3. A pressed fibre board or plank having along its edge a margin compressed to a greater density than the body of the board, and united to the body of the board by a zone of varying density.

4. A pressed fibre board or plank having along its edge a margin supercompressed to a greater density and less thickness than the body of the board, and united to the body of the board by a zone of varying thickness and density.

5. A pressed fibre board having a shiplap edge formed by supercompression of the margin of the initial fibre sheet to approximately half the thickness of the body of the board, and correspondingly greater density, and united to the body of the board by a tapered zone of varying density.

, 6. The method of producing pressed fibre board with shiplap edges which comprises supercompressing a fibre sheet to approxi mately half the general thickness along zones spaced in correspondence with the board widths, and severing the sheet into boards through these zones.

7. The method according to claim 4 wherein-the supercompressed zones are left somewhat more than half as thick as the boards, and the excess is afterward machined away.

8. The method according to claim 4 wherein grooves are pressed in the midst of the thinned zones, so as to weaken the sheet for easy severance into boards.

In testimony whereof, I have hereunto signed my name at Trenton, New Jersey, this 2nd day of August-,-1928.

DANIEL MANSON SUTHERLAND, Jr.

used, I may employ rectangular strips of I metal 16 detachably secured to the plates 15 in lieu of the integral trapezoidal ridges 10 of Fig. II,--omitting the V ridges 11 of Fig. II altogether. These strips 16 may be half the intended thickness of the boards or less, as already explained. This will give a reduced zone 17 such as shown in Fig. VI, with a rounding or bead 18 instead of the flat bevel 4 14 of Fig. IV. Here, again, the transition between the density and strength of the rest of the board and that of the reduced zone 7 is graded and not abrupt, as in Fig. IV,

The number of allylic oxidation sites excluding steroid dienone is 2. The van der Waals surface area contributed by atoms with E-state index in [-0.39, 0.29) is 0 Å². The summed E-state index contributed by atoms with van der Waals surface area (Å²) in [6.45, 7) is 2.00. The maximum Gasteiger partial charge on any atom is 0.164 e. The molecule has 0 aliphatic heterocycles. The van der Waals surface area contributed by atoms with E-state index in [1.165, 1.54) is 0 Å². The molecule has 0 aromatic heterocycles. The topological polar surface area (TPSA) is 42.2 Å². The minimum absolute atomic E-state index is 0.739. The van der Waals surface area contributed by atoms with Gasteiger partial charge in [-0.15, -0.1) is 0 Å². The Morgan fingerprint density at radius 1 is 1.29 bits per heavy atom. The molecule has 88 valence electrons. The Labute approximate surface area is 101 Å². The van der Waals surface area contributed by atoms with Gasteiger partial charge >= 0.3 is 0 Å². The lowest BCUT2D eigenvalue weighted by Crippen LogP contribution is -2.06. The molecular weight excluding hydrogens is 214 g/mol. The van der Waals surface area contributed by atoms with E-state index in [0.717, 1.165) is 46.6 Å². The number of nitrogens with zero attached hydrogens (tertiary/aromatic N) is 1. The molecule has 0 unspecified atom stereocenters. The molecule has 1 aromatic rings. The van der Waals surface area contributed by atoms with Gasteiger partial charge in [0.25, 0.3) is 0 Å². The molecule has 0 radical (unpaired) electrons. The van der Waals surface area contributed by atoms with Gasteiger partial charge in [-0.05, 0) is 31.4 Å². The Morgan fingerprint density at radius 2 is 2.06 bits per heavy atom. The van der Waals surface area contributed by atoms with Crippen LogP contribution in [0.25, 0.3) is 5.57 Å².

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US3004878 *Aug 16, 1957Oct 17, 1961Owens Corning Fiberglass CorpMethod of producing fibrous glass building boards and product
US3077426 *May 24, 1957Feb 12, 1963Owens Corning Fiberglass CorpAcoustical panel
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Classifications
U.S. Classification162/117, 162/205, 428/170, 428/157, 493/460
International ClassificationE04C2/16, E04C2/10
Cooperative ClassificationE04C2/16
European ClassificationE04C2/16